Reflections on a Steel Magnolia....
It has been a year since my grandmother passed away. Two weeks later my mother died, and I was so overwhelmed with that loss that I don't know if I ever properly mourned my grandma. Really is there a proper way to mourn? All I know is she has been on my mind for a while.
I miss her weird mix of optimism and bitterness. Life was tough for her from the moment she was born until the day she died. She was born the oldest daughter in a poor family. She began working in the fields picking produce at the age when children today enter kindergarten. Until the day she died she refused to eat figs because of a job she had picking them as a child. She grew up with a mother who had mental health issues and drug addictions and because of the lack of resources there was no respite from her madness. What little I know about her relationship with her mother, it was not filled with many happy memories. I wonder if those experiences were preparing her to have a child with severe mental health issues.
She became pregnant with my mom when she was a sophomore in high school. She was kicked out of school and forced to marry my biological grandfather. There is only one picture of her pregnant and I have never seen a more miserable looking person. Aside from being forced to marry someone she didn't love, being kicked out of high school which had been a place she felt competent and happy, broke her heart.
She would have 4 children with my biological grandfather. It was a turbulent marriage, and she was forced to give her youngest daughter up for adoption because my grandfather was convinced she was cheating on him. She never spoke of this child, but somehow the adoptive mother contacted my uncle several years ago seeking health information. She never said her name or her daughter's name, but listed my grandma and her husband as the biological parents. Amazingly, my mom who could word vomit with the best of them never mentioned her sister to my grandma. I can't even imagine how she felt knowing a piece of her heart was lost to her.
Eventually she divorced her husband and did what ever she could to survive. She worked the night shift as a waitress (she wasn't allowed to be a bartender because she was a woman) and had a day job too. She used to carry a gun in her purse because she worked in bad neighborhoods. She accepted any and all charity and she credited different churches in my city for helping keep her children fed and clothed when times were tough.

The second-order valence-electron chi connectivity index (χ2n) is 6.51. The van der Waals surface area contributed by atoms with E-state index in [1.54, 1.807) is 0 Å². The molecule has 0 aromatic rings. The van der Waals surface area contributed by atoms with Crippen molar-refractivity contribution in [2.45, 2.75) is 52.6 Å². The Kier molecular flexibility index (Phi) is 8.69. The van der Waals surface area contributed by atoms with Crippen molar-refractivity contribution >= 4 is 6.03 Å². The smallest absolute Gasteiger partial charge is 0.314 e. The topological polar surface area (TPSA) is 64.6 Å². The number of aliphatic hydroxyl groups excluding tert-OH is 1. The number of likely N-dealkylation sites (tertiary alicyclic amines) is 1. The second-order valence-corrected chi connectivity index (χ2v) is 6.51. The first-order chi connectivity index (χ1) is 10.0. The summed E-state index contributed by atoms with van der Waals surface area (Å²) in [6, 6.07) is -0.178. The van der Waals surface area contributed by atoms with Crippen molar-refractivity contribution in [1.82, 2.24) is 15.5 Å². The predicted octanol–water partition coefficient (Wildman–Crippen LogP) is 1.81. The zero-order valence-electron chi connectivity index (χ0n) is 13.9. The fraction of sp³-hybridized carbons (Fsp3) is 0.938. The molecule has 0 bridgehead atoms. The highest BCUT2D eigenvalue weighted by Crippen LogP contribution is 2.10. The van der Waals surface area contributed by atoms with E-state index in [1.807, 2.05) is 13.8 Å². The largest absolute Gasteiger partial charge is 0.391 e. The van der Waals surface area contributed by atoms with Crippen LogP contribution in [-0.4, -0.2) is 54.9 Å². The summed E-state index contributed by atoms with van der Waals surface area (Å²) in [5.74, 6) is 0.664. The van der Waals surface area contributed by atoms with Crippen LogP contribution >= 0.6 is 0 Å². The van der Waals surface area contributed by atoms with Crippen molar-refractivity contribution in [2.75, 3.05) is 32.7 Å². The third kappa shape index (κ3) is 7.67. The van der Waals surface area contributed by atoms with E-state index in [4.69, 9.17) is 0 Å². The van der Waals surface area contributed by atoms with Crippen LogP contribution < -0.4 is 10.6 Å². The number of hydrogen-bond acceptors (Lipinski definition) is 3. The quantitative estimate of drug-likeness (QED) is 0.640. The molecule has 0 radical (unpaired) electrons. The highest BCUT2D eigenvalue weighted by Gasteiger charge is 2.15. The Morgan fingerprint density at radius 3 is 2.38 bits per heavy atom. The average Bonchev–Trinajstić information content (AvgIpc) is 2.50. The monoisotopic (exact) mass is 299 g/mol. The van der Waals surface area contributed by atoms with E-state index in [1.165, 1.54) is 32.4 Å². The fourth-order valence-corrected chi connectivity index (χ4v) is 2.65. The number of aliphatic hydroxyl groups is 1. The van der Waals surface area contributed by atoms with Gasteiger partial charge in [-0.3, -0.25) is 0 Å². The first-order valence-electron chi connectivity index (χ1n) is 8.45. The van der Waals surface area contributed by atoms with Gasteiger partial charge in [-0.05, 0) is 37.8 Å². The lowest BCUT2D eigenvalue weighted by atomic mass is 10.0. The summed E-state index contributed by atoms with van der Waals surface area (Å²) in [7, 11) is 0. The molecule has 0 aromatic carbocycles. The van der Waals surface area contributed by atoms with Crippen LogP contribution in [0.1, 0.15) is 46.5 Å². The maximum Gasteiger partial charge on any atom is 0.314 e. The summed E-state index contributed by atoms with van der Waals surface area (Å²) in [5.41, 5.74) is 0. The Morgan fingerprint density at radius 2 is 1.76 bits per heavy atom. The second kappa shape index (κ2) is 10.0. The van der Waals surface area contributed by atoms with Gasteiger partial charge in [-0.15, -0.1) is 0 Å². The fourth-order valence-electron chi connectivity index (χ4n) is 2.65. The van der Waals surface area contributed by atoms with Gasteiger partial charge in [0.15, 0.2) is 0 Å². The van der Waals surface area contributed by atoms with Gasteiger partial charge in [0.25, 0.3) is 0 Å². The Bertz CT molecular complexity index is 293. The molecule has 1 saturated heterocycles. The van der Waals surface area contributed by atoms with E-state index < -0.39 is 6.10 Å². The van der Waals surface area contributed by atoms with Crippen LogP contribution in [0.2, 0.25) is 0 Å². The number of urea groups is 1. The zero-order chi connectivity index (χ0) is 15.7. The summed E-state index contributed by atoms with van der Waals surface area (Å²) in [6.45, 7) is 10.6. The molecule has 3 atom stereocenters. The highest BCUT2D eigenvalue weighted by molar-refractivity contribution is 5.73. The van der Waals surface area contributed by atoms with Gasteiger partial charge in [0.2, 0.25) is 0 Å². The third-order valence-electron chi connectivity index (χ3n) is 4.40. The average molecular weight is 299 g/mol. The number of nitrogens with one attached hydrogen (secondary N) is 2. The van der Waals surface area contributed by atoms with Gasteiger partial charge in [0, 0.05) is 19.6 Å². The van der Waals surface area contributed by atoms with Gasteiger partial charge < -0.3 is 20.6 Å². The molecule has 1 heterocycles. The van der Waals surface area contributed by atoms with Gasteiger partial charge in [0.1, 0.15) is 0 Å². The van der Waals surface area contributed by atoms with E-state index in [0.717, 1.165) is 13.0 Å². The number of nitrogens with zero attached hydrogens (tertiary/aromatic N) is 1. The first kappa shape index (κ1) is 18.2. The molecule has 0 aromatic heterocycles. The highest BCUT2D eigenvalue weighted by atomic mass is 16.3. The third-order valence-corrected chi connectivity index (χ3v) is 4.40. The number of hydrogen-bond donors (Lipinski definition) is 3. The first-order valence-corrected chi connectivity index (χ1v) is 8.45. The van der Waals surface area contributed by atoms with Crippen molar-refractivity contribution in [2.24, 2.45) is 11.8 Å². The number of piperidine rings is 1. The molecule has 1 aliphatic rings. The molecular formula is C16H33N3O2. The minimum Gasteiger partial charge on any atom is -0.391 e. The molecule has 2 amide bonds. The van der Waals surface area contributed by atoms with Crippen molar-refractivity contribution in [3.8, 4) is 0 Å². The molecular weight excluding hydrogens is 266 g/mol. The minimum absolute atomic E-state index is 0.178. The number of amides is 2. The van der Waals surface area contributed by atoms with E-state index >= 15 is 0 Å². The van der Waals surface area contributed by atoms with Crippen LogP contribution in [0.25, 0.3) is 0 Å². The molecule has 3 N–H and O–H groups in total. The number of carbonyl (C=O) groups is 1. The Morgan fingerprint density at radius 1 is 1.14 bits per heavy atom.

She loved her family and she loved her children, but I don't think she knew how to parent my uncle. I think she saw too much of her husband in him, and so as a teenager he moved out of the house. Their relationship would always be filled with long periods of separation.
Around the time my mother was 10 she met the man who would become my grandpa. They married and for many years I thought they were happy. It's funny how little you know as a child. My grandma was very good at keep up appearances.
When I was 12 my grandma got sick and developed pneumonia. My grandfather left her while she was still in the hospital. It was years before I would even talk to him after that. Eventually I forgave him, but I never forgot how easy it was for him to leave. The funny thing was, I think my grandma was much happier without being married to him. For years he would come over to our house and just have coffee with her, and I think that was all she needed in that relationship. Life taught her to have low expectations.
When she got out of the hospital she moved in with my mom, my brother, and me. It was both the agony and the ecstasy. She did so much for me that I will never be able to repay. She was also an ally when my mom got really sick. I am ashamed to say that I put a lot on her shoulders because of how overwhelmed my mom made me feel.
She lived with my mom for 17 years. She took care of my mom and tried her best to make her better. When my grandma was at her sickest she refused to leave her home because my mom needed someone to take care of her.
She was an amazing cook, gardener, and pianist. She was never classically trained but she always knew she could play the piano. When she was 40 she bought a piano and low and behold she could play it.
She was fiercely independent and hated throwing away her belongings. When she was a child her mother would randomly throw out her clothes and belongings, and she never got over feeling so powerless and dependent on people.
I was her favorite. I say this knowing it was a blessing and a curse. She would treat me nicer than other family members and especially nicer than my brother. Life taught her that men were not to be trusted. Within my family I was both ignored on my father's side, and the golden child on my mother's. Neither is an enviable position.
My grandma loved holidays and celebrations. She loved giving gifts and would spend months finding the right presents for everyone. I got my love of presents and giving gifts from her. She hated receiving presents though. It made her uncomfortable to be the center of attention. On that we differ.
She taught me so much and more than anything I wish her life had been easier. I am so grateful for her love and support. She was so proud of my education and my career. I wish I had been able to support her more.
Tonight my best friend will be coming over for dinner. We will honor and celebrate my grandma by having all her favorite foods. I will remember the woman who worked so hard to support her family and who gave tirelessly of her talent and her love.
I will remember her always. And one day when I have grandchildren i will teach them to make meatballs, cookies, and to drink coffee while you watch soap operas. I will love them as she loved me. And I will treat them all as my favorites. Even the boys.